The Financial Times Editorial Board Turns Shrill, Joins the Left Opposition, and Calls for More Economic Stimulus
In recent months, both the European Central Bank and the US Federal Reserve have become more vocal in their desire to raise rates. This temptation must be resisted. The west’s inflation problem stems from the voracious demand from Asia’s new industrial powerhouses. This must give hope that a mild dose of stagflation is simply the temporary symptom of an inevitable economic shift. Squeezing domestic inflation to offset it would be counter-productive. In abnormal times, policymakers should also be alive to the balance of risk between inflation and unemployment. Letting the latter rise and become entrenched at a time of weakness would risk hardening the economic arteries further. The real peril now is a double-dip recession rather than inflation. This is no time for tightening.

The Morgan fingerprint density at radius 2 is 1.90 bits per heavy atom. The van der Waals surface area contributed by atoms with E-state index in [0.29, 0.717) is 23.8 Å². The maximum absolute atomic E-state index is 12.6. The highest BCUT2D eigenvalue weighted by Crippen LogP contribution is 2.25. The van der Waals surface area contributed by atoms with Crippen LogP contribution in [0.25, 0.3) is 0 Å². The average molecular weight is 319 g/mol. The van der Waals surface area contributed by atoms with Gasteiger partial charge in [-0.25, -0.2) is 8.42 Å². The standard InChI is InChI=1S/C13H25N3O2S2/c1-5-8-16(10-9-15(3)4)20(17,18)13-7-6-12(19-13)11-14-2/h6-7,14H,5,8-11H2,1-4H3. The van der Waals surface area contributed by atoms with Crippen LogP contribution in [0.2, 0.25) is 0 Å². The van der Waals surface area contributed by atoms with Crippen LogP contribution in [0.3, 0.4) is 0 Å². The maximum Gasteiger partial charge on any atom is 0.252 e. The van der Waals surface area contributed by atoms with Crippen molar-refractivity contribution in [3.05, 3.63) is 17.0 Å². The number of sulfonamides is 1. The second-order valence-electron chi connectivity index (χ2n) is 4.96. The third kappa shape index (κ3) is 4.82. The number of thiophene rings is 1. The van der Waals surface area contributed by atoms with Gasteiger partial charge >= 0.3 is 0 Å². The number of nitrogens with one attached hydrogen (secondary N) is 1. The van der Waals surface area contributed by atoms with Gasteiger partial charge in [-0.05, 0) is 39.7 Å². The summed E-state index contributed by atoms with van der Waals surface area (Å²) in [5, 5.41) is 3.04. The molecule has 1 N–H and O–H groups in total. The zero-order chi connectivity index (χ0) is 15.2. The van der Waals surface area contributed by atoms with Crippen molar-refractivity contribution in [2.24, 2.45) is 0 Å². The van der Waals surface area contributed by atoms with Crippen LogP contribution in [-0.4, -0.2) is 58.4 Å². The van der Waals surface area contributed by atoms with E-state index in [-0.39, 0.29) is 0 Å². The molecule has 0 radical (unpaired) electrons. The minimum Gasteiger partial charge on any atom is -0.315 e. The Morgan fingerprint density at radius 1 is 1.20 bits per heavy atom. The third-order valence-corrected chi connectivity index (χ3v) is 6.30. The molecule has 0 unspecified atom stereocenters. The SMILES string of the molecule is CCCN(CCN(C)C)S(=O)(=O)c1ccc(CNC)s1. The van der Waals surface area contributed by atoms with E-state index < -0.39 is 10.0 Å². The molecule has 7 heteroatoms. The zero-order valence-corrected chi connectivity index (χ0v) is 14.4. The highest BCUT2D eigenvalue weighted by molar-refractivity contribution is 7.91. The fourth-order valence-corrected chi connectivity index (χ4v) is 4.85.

When the Financial Times's editors join those of us on the left--they are, after all, not the Labor Times or the Manufacturing Times or the Construction Times or the Natural Resource Times--that is a sign that this is a really scary time indeed.